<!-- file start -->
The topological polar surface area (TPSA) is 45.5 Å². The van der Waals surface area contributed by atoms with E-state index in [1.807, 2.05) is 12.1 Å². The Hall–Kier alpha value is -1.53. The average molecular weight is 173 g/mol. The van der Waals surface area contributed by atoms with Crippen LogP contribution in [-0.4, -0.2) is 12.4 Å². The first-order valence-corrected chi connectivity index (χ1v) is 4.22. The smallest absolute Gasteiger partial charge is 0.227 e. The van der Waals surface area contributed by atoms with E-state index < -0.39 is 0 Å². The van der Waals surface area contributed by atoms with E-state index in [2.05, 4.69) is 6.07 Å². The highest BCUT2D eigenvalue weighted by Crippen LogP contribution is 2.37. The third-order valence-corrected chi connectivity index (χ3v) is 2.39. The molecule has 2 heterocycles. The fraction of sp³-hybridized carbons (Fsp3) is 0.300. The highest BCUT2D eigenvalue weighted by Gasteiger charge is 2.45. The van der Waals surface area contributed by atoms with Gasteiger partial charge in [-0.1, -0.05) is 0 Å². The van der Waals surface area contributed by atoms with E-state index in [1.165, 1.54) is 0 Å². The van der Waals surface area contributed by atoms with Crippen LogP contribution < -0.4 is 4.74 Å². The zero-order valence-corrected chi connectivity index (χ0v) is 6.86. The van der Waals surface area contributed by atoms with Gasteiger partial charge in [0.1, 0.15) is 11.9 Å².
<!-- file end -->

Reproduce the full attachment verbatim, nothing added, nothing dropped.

The topological polar surface area (TPSA) is 45.5 Å². The van der Waals surface area contributed by atoms with E-state index in [1.807, 2.05) is 12.1 Å². The Hall–Kier alpha value is -1.53. The average molecular weight is 173 g/mol. The van der Waals surface area contributed by atoms with Crippen LogP contribution in [-0.4, -0.2) is 12.4 Å². The first-order valence-corrected chi connectivity index (χ1v) is 4.22. The smallest absolute Gasteiger partial charge is 0.227 e. The van der Waals surface area contributed by atoms with E-state index < -0.39 is 0 Å². The van der Waals surface area contributed by atoms with E-state index in [2.05, 4.69) is 6.07 Å². The highest BCUT2D eigenvalue weighted by Crippen LogP contribution is 2.37. The third-order valence-corrected chi connectivity index (χ3v) is 2.39. The molecule has 2 heterocycles. The fraction of sp³-hybridized carbons (Fsp3) is 0.300. The highest BCUT2D eigenvalue weighted by Gasteiger charge is 2.45. The van der Waals surface area contributed by atoms with Gasteiger partial charge in [-0.1, -0.05) is 0 Å². The van der Waals surface area contributed by atoms with E-state index in [1.165, 1.54) is 0 Å². The van der Waals surface area contributed by atoms with Crippen LogP contribution < -0.4 is 4.74 Å². The zero-order valence-corrected chi connectivity index (χ0v) is 6.86. The van der Waals surface area contributed by atoms with Gasteiger partial charge in [0.1, 0.15) is 11.9 Å².